The locations were incredibly diverse. Key locations used in the film include the New Orleans World Trade Center which, though just a shell from Katrina, stood in for a high-rise hotel; a house/wellness center with a mid-century modern feel in the bayou which served as Bishop's home (they scouted this location by boat as Arthur Bishop would seemingly live in an isolated dwelling only accessed by waterways); the french quarter for Arthur Bishop's sultry lover's apartment; and a house in the city that looked like a dwelling out of Palm Springs for the setting of a hit on an opposing assassin.

Many of the locations were virtual facades due to Katrina damage. The filmmakers built out the interiors of some (such as 'the Palm Springs house') and built interiors on a stage for others (such as the 'hotel's' penthouse apartment, where another hit takes place).

Production Designer Richard Lassalle has been working with Simon West for some time now on various projects so when Simon asked him to head to New Orleans, he was delighted to hop on a plane. All of the sets had to be laid out in careful detail but none reflected character as extensively as Arthur Bishop's house.

"I designed Arthur Bishop's house to be modestly sophisticated," notes Richard Lassalle. "Arthur Bishop is a craftsman and his home had to reflect that."

They shot at the house location (which was built in the '50s as a Catholic retreat) at the start of the film's schedule but Arthur Bishop's 'war room' was built separate from the house. The production shot this room's interior scenes at the end of the film's schedule due to the large amount of research props (a reflection of the extensive research Arthur Bishop conducts on each of his assignments) that had to be gathered.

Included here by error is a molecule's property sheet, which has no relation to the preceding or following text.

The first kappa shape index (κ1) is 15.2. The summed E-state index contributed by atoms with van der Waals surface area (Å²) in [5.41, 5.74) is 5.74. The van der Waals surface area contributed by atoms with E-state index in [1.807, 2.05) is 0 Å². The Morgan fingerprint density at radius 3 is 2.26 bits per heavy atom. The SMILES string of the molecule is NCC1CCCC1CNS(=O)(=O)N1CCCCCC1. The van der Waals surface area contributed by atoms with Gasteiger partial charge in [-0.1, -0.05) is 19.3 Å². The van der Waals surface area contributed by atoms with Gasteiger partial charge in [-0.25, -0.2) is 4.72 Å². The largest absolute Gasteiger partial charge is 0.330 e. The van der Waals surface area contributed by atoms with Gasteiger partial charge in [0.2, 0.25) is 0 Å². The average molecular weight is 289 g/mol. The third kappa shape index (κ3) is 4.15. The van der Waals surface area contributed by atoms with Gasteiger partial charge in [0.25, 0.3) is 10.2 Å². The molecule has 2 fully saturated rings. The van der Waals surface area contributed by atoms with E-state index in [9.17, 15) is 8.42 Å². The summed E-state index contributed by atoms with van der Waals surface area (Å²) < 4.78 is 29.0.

A Mechanic's Legacy
For Simon West, The Mechanic was a chance to direct a film "that operates on many levels and can appeal to different sections of the audience." The Mechanic promises to offer up just that. According to Simon West, "You can go along and enjoy the ride, but if you want to dig a little deeper there's plenty there for you."

Irwin Winkler agrees and adds a personal lament on the experience, on behalf of himself and Robert Chartoff: "It's wonderful to have a legacy to have your children involved in the making of a film that you originally made. Here, it relates in a strange way to the film itself where there are significant father/son, passing down parallels in the story."

Perhaps Jason Statham best sums up the assignment of bringing The Mechanic back to the big screen - "The story has great universal themes of revenge and redemption but the main intention was to make an action movie, an action thriller, that we could all be proud of. There are die-hard fans of the original who will obviously want to see the film but now there's a whole new generation of people out there who will be introduced to this great story."


MORE